Firefighters on Friday declared the end of their search for bodies at the site of a collapsed Florida condo building, concluding a month of painstaking work removing layers of dangerous debris that were once piled several stories high.
The June 24 collapse at the oceanside Champlain Towers South killed 97 people, with at least one more missing person yet to be identified.
The site has been mostly swept flat and the rubble moved to a Miami warehouse. Although forensic scientists are still at work, including examining the debris at the warehouse, there are no more bodies to be found where the building once stood.
Captain Eric Hernandez lifts up his daughter Isabella, 3, as his wife Yaimara and son Eric, 4, look on, as members of Miami-Dade Fire Rescue's urban search and rescue team are reunited with their families after weeks of working on the rubble pile at the collapsed Champlain TowersInsurance Loans Mortgage Attorney Credit Lawyer
Isabella, 3, and Eric, 4, wait to welcome home their father, Capt. Eric Hernandez
Photos showing the cleaned up area where the Surfside Condos was located
It took just under a month to have the entire site completely cleared away
Twenty-six million pounds of rubble was moved offsite where the recovery effort continues to identify the remains of one victim still unaccounted for
BEFORE: Rescue and recovery workers had spent nearly four weeks combing through and removing the rubble of the building. It is pictured on June 24 the day of its collapseInsurance Loans Mortgage Attorney Credit Lawyer
Except during the early hours after the collapse, survivors never emerged. Search teams spent weeks battling the hazards of the rubble, including an unstable portion of the building that teetered above, a recurring fire and Florida's stifling summer heat and thunderstorms.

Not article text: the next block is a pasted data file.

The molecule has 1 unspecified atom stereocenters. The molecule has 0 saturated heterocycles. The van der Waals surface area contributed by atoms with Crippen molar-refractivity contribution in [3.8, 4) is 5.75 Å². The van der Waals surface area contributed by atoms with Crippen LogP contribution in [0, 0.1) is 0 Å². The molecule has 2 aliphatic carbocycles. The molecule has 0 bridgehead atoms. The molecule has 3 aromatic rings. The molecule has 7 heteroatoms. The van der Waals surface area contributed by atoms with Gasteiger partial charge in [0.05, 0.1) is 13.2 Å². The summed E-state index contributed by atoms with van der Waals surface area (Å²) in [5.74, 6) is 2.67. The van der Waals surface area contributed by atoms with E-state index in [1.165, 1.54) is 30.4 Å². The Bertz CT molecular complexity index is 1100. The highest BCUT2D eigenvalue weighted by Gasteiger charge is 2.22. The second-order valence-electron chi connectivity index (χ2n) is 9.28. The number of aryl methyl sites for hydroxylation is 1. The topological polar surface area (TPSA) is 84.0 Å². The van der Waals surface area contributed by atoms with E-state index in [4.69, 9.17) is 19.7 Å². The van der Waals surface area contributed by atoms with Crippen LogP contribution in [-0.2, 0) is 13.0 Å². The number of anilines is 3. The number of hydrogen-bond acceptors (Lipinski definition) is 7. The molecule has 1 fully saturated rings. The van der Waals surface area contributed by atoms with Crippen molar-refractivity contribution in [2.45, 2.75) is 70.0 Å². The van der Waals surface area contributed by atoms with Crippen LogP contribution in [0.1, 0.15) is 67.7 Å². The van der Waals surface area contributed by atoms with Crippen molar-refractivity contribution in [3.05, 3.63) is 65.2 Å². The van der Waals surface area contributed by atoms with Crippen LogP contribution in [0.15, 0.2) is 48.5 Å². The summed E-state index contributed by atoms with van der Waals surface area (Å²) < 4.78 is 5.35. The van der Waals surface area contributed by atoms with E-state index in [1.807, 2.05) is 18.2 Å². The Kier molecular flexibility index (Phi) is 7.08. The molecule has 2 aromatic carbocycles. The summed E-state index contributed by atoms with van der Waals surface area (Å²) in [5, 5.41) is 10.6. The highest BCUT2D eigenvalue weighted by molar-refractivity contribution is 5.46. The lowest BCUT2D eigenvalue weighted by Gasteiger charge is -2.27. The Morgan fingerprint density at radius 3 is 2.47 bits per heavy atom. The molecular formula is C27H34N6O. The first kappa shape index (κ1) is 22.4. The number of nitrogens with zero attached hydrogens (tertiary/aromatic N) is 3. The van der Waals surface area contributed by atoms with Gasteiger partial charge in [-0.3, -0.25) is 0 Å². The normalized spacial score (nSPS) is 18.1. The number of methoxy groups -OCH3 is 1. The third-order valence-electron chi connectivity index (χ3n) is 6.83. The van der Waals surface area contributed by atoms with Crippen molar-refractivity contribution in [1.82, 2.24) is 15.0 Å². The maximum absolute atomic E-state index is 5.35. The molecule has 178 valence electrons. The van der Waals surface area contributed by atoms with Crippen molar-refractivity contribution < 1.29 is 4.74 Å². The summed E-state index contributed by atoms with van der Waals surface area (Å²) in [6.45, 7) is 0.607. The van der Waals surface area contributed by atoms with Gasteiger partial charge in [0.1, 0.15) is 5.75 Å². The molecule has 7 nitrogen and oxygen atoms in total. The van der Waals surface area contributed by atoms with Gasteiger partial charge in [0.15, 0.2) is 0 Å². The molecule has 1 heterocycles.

They went through more than 14,000 tons of broken concrete and rebar, often working boulder by bounder, rock by rock, before finally declaring the mission complete.
Miami-Dade Fire Rescue's urban search-and-rescue team pulled away from the site Friday in a convoy of firetrucks and other vehicles, slowly driving to their headquarters for a news conference to announce that the search was officially over.
'At this step in the recovery process it has become increasingly challenging to identify victims, and we are relying heavily on the work of the medical examiner's office and the scientific, technical process of identifying human remains,' Miami-Dade Mayor Daniella Levine Cava said in a statement.
Enrique Calvo greets his son Enrique, 2, as his wife Joceline looks on, as members of Miami-Dade Fire Rescue's urban search and rescue team are reunited with their families
A rescue worker greets his loved ones following almost a month of working on the site
Enrique Calvo greets his sons Alec, 6, Enrique, 2, and wife Joceline, as members of Miami-Dade Fire Rescue's urban search and rescue team are reunited
She hailed members of the search and recovery teams as 'true superheroes.'
At a ceremony, Fire Chief Alan Cominsky saluted the firefighters who worked 12-hour shifts while camping out at the site.
'It´s obviously devastating. It's obviously a difficult situation across the board,' Cominsky said. 'I couldn't be prouder of the men and women that represent Miami-Dade Fire Rescue.'
'Providing closure to families was the ultimate test of everybody here,' Scott Dean, leader of one of the two task forces that worked in 12-hour shifts at the disaster site, said at a welcome-home gathering at Fire and Rescue headquarters.
Officials have declined to clarify whether they have one additional set of human remains in hand that pathologists are struggling to identify or whether a search for that final set of remains continues.
Estelle Hedaya, 54, appears to be the only missing victim yet to be identified after the June 24 collapse
Family members wait for news over Estelle Hedaya, pictured, whose remains have not been identified
Well-wishers and mourners gather at a makeshift memorial for the victims of the Champlain Towers South condo building collapse, for a multi-faith vigil earlier this month
If found, Estelle Hedaya would bring the death toll to 98.
Hedaya was an outgoing 54-year-old who loved to travel and was fond of striking up conversations with strangers. Her younger brother Ikey has given DNA samples and visited the site twice to see the search efforts for himself.
'As we enter month two alone, without any other families, we feel helpless,' he said on Friday. He said he gets frequent updates from